Sydney-based optometrist Jonathan Sykes has developed a free eyechart app with the goal of eradicating the use of numbers as an optotype in countries with non-Latin scripts. WolfChart acts as a professional tool for measuring visual acuity and performing other distance refraction tests, can work in any browser and can be set up to use the native script of the patients it serves.
“The light really came on when a colleague in Israel told me he uses numbers because there are no Hebrew eye charts,” Dr Sykes told mivision. “Numbers are a terrible optotype for accuracy and repeatability. They vary wildly in readability, and there are only 10 of them, so it’s easy to guess correctly.
“So I dove right in and built a 15-letter Hebrew optotype using about 40 lines of simple code. From there, it was just a matter of building a fully-featured chart that any practitioner can use, and to which I can easily add any symbols you might need for your patients.”
WolfChart features Landolt C, Tumbling E and Vanishing Sloan as well as the standard Snellen and Sloan options. It also allows practitioners to record in fractional, DecimalV or logMAR notation and configure for viewing distance, mirrored or not.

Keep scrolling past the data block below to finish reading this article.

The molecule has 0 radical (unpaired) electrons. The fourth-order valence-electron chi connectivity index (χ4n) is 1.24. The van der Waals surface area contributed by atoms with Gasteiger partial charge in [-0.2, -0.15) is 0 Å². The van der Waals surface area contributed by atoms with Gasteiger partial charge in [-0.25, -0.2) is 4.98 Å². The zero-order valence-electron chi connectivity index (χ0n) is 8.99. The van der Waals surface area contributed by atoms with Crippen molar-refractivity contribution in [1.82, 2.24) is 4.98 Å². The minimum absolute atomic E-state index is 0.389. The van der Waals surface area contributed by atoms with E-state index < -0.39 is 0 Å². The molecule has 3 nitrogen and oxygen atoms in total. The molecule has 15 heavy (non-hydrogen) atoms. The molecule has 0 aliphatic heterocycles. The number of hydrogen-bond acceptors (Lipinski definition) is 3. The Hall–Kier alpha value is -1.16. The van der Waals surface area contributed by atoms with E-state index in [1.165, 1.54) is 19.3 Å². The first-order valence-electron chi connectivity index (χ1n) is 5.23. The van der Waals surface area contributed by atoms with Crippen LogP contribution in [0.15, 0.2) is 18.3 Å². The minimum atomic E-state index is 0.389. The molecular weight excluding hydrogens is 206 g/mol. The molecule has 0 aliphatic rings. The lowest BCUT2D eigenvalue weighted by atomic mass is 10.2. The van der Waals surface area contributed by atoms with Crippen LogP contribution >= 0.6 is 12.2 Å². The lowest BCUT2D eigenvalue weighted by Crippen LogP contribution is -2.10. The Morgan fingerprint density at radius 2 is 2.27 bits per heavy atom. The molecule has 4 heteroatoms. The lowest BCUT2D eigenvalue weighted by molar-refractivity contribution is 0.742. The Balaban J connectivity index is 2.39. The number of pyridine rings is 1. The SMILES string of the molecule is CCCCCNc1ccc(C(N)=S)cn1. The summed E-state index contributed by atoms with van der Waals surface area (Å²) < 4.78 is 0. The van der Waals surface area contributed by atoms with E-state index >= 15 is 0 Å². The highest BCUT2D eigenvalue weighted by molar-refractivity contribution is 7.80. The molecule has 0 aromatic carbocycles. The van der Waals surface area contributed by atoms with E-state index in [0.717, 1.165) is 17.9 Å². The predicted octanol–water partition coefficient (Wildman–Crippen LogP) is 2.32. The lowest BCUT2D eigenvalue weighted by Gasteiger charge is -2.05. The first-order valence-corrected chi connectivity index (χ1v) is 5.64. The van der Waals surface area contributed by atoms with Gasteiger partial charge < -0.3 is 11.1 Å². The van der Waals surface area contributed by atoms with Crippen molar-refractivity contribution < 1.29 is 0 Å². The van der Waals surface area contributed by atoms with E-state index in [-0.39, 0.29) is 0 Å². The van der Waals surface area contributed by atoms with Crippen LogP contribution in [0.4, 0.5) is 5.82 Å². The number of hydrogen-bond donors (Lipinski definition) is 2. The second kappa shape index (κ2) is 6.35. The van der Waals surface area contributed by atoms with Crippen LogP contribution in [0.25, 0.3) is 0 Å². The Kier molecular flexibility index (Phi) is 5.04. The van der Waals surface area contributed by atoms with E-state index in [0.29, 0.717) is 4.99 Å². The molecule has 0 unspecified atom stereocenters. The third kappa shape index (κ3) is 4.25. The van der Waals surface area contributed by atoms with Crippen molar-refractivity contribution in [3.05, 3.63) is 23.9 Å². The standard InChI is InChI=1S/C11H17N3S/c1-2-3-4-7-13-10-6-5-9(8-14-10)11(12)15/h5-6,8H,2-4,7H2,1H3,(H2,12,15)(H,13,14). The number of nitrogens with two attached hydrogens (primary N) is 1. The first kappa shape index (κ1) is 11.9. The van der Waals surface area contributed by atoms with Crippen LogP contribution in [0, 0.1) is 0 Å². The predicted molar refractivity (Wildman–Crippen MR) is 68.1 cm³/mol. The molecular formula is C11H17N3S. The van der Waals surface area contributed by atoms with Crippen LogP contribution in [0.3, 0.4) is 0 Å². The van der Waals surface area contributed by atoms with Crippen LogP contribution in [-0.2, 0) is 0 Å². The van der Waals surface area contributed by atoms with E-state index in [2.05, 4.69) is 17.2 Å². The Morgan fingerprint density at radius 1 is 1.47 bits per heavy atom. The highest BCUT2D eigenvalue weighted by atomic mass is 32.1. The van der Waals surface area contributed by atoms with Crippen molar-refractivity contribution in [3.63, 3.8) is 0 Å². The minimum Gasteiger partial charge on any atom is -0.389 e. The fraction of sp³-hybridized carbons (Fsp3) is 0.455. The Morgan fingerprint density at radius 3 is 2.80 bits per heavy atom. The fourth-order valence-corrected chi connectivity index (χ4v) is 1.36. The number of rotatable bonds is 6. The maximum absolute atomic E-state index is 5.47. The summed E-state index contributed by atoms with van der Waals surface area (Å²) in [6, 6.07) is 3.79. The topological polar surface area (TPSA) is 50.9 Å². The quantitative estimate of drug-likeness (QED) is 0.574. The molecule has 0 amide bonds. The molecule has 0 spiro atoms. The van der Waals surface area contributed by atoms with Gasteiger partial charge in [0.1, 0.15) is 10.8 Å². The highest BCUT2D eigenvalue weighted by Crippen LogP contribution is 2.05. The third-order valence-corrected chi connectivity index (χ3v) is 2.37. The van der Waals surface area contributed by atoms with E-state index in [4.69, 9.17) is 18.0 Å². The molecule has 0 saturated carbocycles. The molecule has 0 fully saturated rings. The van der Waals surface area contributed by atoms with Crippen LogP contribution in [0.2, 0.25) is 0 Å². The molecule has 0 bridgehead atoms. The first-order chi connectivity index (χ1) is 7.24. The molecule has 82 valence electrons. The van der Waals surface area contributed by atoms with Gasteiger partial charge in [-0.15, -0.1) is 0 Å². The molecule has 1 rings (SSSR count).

“With this flexibility, WolfChart also works well in domiciliary and research settings, in fact it’s already in use in The George Institute’s research on falls prevention,” said Dr Sykes.
To get started, all you need is a computer and screen and the measurements of your room. This ease of use not only avoids the costs associated with a proprietary chart, it also minimises the amount of devices needed in the consulting room.
Dr Sykes says his next challenge is launching WolfChart in non-English speaking countries and those with potential roadblocks, such as government firewalls. He believes repackaging WolfChart as a tablet app, available via location specific app-stores, will likely progress this goal.